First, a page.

Paying for Weight Loss Surgery Losing weight takes work. But when you have a lot of weight to lose, and if exercise and diet aren't enough, you may start thinking about weight loss surgery, also called bariatric surgery.
You'll probably have questions about how much it costs, what
insurance covers, and how to convince your insurance to cover the bill. Here’s what you should know.
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When Losing Weight Feels Insurmountable
The sacrifice. The endless exercise. Stepping onto a scale with trepidation and fear as each ounce is fought off with anticipation. It’s not easy to lose even 15 pounds.
But for people whose weight pushes the scales 50, 75, or 100 pounds past their healthy weight, losing weight presents stakes much larger than simple vanity. Both physical and mental health can be compromised as a result of obesity. And attempting to remedy this condition presents bigger challenges than skipping a cheeseburger...
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How Much Does It Cost? Weight loss surgery is expensive. Typical costs can run from $20,000 to $25,000, according to the National Institute of Diabetes and Digestive and Kidney Diseases.
The price of your weight loss surgery will depend on several factors:
The type of surgery you're having. Types of weight loss surgery include gastric bypass, adjustable gastric banding, vertical gastric banding (also called stomach stapling), sleeve gastrectomy, and biliopancreatic diversion. Each has a different fee. Your surgeon's fee. This will vary based on where you live, your surgeon's expertise, and the procedure’s complexity. The hospital you choose. Costs will vary and may include the operating and hospital rooms, among other fees.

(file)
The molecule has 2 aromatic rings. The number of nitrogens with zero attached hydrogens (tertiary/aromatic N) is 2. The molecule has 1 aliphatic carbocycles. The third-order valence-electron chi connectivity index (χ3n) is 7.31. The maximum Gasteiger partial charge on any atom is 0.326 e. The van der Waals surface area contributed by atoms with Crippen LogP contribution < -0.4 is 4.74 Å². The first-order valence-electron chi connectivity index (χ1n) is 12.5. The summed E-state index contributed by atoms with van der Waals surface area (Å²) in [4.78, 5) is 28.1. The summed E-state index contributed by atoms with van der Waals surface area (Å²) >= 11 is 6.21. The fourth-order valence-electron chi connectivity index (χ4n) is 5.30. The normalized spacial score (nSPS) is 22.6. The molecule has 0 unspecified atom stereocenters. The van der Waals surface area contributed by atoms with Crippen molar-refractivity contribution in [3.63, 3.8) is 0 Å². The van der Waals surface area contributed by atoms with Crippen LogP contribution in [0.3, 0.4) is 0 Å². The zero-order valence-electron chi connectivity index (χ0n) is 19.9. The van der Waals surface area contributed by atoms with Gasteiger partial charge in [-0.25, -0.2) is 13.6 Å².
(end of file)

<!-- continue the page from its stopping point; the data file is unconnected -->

Additional costs may include:
Anesthesiologist's fee Surgical assistant's fee Device fees Consultant fees (if necessary) Follow-up procedures (for the gastric band) Will Health Insurance Pay?
If you have
health insurance, read your policy carefully, and work closely with your insurer and your doctor to see what's covered.
Most insurance companies recognize that people who are
overweight and obese are more likely to get serious health conditions such as type 2 diabetes, high blood pressure, heart disease, high cholesterol, and sleep apnea. In fact, there’s plenty of evidence that bariatric surgery can improve or resolve up to 30 obesity-related conditions, according to the American Society for Metabolic and Bariatric Surgery.
If you don’t have health insurance, you’ll likely have to pay the entire bill yourself. Some weight loss surgery centers can help you get a loan that you can repay over a number of years.